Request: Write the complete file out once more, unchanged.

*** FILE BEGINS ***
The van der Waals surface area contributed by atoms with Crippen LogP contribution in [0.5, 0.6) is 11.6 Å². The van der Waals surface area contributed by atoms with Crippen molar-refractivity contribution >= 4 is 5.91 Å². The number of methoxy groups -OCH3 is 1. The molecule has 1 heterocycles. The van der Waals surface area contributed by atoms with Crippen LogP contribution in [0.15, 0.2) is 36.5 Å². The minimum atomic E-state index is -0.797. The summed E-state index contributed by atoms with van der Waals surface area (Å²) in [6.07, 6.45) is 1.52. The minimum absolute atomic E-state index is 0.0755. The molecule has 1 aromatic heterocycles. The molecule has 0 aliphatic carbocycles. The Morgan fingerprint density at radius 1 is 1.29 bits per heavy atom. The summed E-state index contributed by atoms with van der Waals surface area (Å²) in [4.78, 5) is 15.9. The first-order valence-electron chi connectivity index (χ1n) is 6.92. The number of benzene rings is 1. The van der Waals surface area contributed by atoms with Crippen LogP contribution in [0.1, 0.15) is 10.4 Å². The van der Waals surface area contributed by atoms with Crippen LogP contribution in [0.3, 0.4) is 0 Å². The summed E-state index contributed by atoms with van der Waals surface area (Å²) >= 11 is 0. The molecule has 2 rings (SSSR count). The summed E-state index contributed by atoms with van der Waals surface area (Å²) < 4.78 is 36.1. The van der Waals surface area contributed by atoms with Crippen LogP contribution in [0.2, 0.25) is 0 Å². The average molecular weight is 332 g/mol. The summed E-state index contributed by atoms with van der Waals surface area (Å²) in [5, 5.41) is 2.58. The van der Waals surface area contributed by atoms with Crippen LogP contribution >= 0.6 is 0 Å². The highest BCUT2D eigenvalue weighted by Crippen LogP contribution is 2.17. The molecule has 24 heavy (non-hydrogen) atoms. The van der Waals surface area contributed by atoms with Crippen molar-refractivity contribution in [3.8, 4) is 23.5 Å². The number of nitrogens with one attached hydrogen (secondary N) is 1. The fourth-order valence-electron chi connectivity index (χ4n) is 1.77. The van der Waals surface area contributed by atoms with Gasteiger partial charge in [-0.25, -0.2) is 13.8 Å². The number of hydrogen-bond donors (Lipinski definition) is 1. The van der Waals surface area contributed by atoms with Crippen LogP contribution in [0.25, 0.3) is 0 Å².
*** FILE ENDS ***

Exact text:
The van der Waals surface area contributed by atoms with Crippen LogP contribution in [0.5, 0.6) is 11.6 Å². The van der Waals surface area contributed by atoms with Crippen molar-refractivity contribution >= 4 is 5.91 Å². The number of methoxy groups -OCH3 is 1. The molecule has 1 heterocycles. The van der Waals surface area contributed by atoms with Crippen LogP contribution in [0.15, 0.2) is 36.5 Å². The minimum atomic E-state index is -0.797. The summed E-state index contributed by atoms with van der Waals surface area (Å²) in [6.07, 6.45) is 1.52. The minimum absolute atomic E-state index is 0.0755. The molecule has 1 aromatic heterocycles. The molecule has 0 aliphatic carbocycles. The Morgan fingerprint density at radius 1 is 1.29 bits per heavy atom. The summed E-state index contributed by atoms with van der Waals surface area (Å²) in [4.78, 5) is 15.9. The first-order valence-electron chi connectivity index (χ1n) is 6.92. The number of benzene rings is 1. The van der Waals surface area contributed by atoms with Crippen LogP contribution in [0.1, 0.15) is 10.4 Å². The van der Waals surface area contributed by atoms with Crippen LogP contribution in [0.3, 0.4) is 0 Å². The summed E-state index contributed by atoms with van der Waals surface area (Å²) >= 11 is 0. The molecule has 2 rings (SSSR count). The summed E-state index contributed by atoms with van der Waals surface area (Å²) < 4.78 is 36.1. The van der Waals surface area contributed by atoms with Crippen LogP contribution in [0.2, 0.25) is 0 Å². The average molecular weight is 332 g/mol. The summed E-state index contributed by atoms with van der Waals surface area (Å²) in [5, 5.41) is 2.58. The van der Waals surface area contributed by atoms with Crippen LogP contribution >= 0.6 is 0 Å². The highest BCUT2D eigenvalue weighted by Crippen LogP contribution is 2.17. The molecule has 24 heavy (non-hydrogen) atoms. The van der Waals surface area contributed by atoms with Crippen molar-refractivity contribution in [3.8, 4) is 23.5 Å². The number of nitrogens with one attached hydrogen (secondary N) is 1. The fourth-order valence-electron chi connectivity index (χ4n) is 1.77. The van der Waals surface area contributed by atoms with Gasteiger partial charge in [-0.25, -0.2) is 13.8 Å². The number of hydrogen-bond donors (Lipinski definition) is 1. The van der Waals surface area contributed by atoms with Crippen LogP contribution in [0.25, 0.3) is 0 Å².